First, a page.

Saying that seeking and accepting Centers for Disease Control and Prevention HIV prevention funds would constitute an endorsement of policies it believes are counterproductive, the Vermont Committee for AIDS Resources, Education, and Services has decided not to apply for almost $100,000 in federal funds. The agency, the state's largest AIDS organization, was particularly concerned about new surveys that its leaders fear would make it easier to identify people seeking services. "In essence, a lot of the mandates revolved around what we perceived as a threat to anonymity for people receiving prevention services," says Peter Jacobsen, Vermont CARES prevention director. The survey policy requires clients to answer questions about sex- and drug-related behaviors before accessing services and to provide "unique identifiers" so they can be tracked through a federal database. Staffers worried this would further alienate people who are already reluctant, due to the fear of discrimination, to access services.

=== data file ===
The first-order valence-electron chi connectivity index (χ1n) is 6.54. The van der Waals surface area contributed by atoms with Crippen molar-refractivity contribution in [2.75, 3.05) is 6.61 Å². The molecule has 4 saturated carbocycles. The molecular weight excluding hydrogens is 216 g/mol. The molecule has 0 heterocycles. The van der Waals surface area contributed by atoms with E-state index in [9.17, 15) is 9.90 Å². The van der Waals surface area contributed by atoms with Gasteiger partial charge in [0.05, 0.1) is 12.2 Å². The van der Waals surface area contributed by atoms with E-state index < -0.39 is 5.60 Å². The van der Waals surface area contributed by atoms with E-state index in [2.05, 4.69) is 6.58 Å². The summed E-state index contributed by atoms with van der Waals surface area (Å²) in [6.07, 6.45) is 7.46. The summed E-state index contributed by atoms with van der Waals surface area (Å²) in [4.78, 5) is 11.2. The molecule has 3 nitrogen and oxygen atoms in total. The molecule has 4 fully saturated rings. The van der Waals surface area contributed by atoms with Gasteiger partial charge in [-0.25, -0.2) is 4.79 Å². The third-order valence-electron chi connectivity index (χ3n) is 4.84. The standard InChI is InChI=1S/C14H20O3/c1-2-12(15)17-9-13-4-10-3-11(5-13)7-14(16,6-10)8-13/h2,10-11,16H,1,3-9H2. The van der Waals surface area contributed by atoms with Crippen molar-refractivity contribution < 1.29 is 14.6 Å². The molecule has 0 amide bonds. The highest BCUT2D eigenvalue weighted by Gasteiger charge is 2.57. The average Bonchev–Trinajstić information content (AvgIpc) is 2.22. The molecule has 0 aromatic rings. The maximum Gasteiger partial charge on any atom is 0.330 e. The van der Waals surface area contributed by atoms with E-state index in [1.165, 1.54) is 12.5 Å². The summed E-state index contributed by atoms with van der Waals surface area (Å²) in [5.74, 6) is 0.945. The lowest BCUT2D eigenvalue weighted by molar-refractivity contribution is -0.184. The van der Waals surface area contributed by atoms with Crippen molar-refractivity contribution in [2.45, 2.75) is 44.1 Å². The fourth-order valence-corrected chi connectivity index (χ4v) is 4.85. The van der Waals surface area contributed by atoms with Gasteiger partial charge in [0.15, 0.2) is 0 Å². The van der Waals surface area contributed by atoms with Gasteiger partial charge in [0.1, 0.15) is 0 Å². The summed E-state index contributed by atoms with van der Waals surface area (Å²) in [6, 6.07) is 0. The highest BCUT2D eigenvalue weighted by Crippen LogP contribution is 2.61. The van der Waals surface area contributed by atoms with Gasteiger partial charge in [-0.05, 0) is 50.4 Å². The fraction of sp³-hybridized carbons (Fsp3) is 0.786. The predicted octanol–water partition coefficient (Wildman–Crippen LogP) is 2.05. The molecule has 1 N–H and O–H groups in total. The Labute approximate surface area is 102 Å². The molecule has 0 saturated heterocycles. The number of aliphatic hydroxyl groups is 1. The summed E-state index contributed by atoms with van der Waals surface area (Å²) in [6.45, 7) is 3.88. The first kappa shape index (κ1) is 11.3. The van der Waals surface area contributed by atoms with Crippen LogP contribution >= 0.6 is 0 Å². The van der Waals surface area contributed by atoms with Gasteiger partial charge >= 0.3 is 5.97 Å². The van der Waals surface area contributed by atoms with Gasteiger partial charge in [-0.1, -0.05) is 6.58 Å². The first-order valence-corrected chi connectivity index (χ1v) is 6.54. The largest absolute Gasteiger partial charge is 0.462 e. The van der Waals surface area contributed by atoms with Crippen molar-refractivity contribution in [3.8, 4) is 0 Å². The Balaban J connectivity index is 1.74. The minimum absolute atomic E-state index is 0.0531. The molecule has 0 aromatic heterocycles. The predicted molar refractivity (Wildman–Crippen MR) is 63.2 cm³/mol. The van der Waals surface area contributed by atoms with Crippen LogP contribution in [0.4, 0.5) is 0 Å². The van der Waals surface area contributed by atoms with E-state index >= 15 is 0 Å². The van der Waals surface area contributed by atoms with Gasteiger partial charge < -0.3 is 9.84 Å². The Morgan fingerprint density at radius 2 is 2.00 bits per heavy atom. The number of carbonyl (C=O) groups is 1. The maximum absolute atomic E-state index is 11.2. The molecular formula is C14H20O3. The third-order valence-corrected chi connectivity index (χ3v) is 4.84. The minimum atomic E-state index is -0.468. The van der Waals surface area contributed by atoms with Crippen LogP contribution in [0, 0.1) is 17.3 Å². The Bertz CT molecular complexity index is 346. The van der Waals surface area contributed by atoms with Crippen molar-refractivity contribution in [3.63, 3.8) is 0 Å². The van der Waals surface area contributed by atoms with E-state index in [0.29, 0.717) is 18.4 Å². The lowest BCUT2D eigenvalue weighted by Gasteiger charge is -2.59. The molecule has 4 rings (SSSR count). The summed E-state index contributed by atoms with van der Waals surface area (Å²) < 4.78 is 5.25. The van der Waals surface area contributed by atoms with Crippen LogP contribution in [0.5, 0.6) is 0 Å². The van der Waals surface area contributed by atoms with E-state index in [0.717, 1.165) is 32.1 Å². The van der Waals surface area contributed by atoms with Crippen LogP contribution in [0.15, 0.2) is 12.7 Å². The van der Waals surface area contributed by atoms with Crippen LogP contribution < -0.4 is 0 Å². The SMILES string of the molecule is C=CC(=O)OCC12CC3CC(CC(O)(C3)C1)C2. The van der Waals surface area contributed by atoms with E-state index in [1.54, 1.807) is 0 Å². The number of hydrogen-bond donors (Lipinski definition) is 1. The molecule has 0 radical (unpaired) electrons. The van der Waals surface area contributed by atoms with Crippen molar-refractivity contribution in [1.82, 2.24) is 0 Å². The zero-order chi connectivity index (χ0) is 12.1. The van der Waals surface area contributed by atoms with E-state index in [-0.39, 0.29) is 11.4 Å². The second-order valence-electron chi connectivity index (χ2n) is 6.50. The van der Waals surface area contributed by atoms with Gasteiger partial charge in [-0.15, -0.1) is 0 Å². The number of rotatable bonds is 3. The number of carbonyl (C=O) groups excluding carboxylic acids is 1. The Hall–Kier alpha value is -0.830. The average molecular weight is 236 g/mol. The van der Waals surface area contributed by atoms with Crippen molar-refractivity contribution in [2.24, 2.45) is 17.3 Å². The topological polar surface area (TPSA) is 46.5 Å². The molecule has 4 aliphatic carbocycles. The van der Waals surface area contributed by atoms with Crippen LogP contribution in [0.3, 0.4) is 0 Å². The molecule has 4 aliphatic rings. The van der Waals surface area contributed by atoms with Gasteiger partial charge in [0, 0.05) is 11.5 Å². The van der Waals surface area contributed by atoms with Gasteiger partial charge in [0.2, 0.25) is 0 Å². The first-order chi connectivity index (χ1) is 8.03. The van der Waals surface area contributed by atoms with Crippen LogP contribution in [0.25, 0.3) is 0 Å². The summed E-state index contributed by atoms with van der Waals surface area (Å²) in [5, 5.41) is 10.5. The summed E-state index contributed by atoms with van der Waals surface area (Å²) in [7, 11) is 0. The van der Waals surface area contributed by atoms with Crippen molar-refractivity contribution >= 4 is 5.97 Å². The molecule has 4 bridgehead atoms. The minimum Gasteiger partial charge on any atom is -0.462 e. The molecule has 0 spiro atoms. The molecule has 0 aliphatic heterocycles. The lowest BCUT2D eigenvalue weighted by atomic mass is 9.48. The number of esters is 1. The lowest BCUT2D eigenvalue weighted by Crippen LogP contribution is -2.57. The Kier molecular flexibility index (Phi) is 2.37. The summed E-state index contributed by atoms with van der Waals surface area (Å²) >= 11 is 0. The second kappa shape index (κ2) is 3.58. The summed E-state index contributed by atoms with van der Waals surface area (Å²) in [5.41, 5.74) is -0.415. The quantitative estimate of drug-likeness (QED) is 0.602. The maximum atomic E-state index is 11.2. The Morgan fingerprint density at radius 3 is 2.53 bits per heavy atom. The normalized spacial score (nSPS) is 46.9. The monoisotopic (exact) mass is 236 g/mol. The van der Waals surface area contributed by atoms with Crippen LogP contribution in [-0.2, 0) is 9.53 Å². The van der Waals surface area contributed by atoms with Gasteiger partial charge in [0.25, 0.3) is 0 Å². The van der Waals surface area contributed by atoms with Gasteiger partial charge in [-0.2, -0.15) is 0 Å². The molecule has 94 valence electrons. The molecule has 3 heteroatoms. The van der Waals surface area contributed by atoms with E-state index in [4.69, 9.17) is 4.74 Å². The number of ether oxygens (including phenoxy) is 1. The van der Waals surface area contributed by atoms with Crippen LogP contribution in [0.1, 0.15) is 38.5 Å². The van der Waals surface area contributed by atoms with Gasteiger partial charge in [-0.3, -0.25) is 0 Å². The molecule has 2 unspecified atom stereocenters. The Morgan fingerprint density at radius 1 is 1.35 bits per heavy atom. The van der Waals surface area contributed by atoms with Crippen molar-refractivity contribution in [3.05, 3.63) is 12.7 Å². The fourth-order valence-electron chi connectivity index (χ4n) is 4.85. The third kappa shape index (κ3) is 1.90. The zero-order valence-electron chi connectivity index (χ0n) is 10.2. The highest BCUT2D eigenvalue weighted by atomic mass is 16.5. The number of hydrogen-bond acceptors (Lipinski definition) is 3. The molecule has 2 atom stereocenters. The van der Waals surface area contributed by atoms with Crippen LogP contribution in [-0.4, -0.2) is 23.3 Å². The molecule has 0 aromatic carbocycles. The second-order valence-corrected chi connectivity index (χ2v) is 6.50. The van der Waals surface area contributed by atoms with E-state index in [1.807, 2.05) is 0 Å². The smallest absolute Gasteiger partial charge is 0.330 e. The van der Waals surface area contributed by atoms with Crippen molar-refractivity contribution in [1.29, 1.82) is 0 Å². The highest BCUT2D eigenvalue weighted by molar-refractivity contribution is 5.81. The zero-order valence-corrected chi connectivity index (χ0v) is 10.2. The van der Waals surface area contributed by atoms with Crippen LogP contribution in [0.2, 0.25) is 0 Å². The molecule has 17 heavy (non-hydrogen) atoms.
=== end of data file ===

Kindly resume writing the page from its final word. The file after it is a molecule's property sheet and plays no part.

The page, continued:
In addition, Vermont CARES staffers objected to being pressured to use HIV-prevention strategies that have been proven to work in urban areas instead of programs they know will work in rural settings. They also found fault with two new messages the government expects federally funded programs to deliver: Abstinence from sex is the best prevention, and condoms are not 100% effective. Jacobsen calls this "sort of a mixed message for the people we work with." Both Jacobsen and executive director Kendall Farrell are confident Vermont CARES can raise enough money to make up for the funds not requested from the CDC.
Vermont CARES provides HIV services in 10 of the state's 14 counties and targets all at-risk population groups. Other AIDS agencies in Vermont, including the AIDS Project of Southern Vermont, did apply for the CDC money. (AP)